How to Grow Borax Crystals for Snowflakes or Science Projects

A borax crystal snowflake won't melt when it's warm.

Cyndi Monaghan / Getty Images

Borax is a common natural mineral product that whitens, brightens, and freshens clothes when used in the laundry room. It is also used as a water softener, household cleaner, and insect control. But when mixed with water in a concentrated solution, borax can form beautiful crystals on any textured surface.

Following these four simple steps will help you grow crystals for snowflakes, other decorations or create a cool school science project.

What You Need

You only need a few supplies to grow a borax crystal snowflake:

  • A deep glass or plastic container with a large opening
  • Measuring spoons
  • Pencil
  • Bit of wire or a twist tie
  • Chenille craft sticks
  • Laundry borax
  • Hot water
  • Liquid food coloring (optional)
  • Paper towel
Borax Crystals Supplies
Mary Marlowe Leverette

The container you choose should be deep enough so that the base structure created from the chenille craft sticks can be completely covered by the water and borax solution without touching the bottom of the container. It should also be wide enough so that the base structure does not touch the sides of the container. This will allow perfectly formed crystals to grow and avoid breakage when you remove the snowflake from the container.

If you would like to create colored crystals, just add a bit of liquid food coloring to the water and borax solution.

  1. Create the Snowflake Base Structure

    Let your imagination go wild when creating the base structure. You can shape the chenille craft sticks into a snowflake, icicle, heart or any shape you desire. The sticks are easy to cut with scissors so you can get the size you want.

    Remember, the shape should be narrow enough to slip inside the mouth of the container without touching the sides and short enough so that it doesn't touch the bottom of the container or the crystals will not form evenly. 

    If you plan to hang the crystals as an ornament or suncatcher, create a hanging hook or loop from the chenille stick. A loop is also helpful when lowering the base structure into the borax solution.

    The color of the craft stick will show through the clear borax crystals; so use a white or very pale blue fuzzy stick if you would like the crystals to look like a natural snowflake. Try different chenille stick color combinations if you plan to add food coloring to the borax and water solution.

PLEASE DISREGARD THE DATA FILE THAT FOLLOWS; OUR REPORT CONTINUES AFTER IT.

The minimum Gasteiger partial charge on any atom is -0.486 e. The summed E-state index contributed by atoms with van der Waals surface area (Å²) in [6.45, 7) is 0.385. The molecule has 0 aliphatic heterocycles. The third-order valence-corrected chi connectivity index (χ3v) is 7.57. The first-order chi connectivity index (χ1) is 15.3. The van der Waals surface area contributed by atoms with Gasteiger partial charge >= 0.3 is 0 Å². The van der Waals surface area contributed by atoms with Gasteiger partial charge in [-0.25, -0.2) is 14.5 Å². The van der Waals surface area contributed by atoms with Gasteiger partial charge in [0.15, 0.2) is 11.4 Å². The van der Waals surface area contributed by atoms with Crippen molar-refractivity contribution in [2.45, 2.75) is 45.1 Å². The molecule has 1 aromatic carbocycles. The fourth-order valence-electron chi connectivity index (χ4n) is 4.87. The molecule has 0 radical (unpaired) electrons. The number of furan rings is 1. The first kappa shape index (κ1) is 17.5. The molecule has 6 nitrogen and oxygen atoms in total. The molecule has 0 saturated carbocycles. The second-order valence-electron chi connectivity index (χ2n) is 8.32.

Borax Crystals Base Structure
    Mary Marlowe Leverette
  2. Mix the Borax Solution and Watch the Crystals Grow

    To create the crystal-growing solution, mix three tablespoons of powdered laundry borax per one cup of very hot water. The amount can easily be doubled or tripled depending on the size of the container and base structure.

    It is critical that the water is hot enough to completely dissolve the borax powder. Stir well until all of the powder is dissolved.

    When the borax powder is completely dissolved in the hot water, use a pencil or craft stick and a bit of wire to suspend the base structure in the borax solution. Be sure that the structure is completely covered with the solution and not touching the sides or bottom of the container.

    Place the container in a spot where it will remain undisturbed for at least eight hours or overnight. This is the "watch and wait" portion of the project. As the solution cools, some of the borax will settle in the bottom of the container and some will cling to the base structure and crystals will begin to form.

    If the crystal growth is not as large as you want after eight hours, you can reheat the solution and grow more crystals onto already formed crystals. To reuse the solution, carefully remove the base structure and set it aside on some paper towels. Heat the remaining solution in the microwave until the water is very hot. Stir well until all borax particles are dissolved. Suspend the base structure in the solution again and leave undisturbed for another eight hours or overnight.

    You can repeat this process of reheating the borax solution to grow more crystals until particles no longer settle out to the bottom.

    If you are growing the crystals as part of a science project, this is a good time to document the growth and learn more about why and how the crystals form.

    Borax Crystals Suspended
    Mary Marlowe Leverette

How Borax Crystals Form

Borax has a solubility of 5.8 grams per 100 milliliters of solution or a 5.8 percent concentration in a room temperature water solution. However, as the water temperature increases, more borax will dissolve. Then as the hot water and dissolved borax solution cool to room temperature, it becomes supersaturated. Supersaturated solutions are unstable and the excess borax will separate and cling to and crystallize on any textured surface.

Enjoy Your Snowflake Crystals

When the crystals have reached the size you desire, remove the base structure from the solution and allow it to dry completely on a paper towel.

Once the crystal snowflake or your chosen shape is dry, add a hanging cord and use the finished product in the window as a suncatcher or to decorate a holiday tree or package. The crystals will last for years if kept completely dry. Wrap each ornament individually in tissue paper to protect them during storage.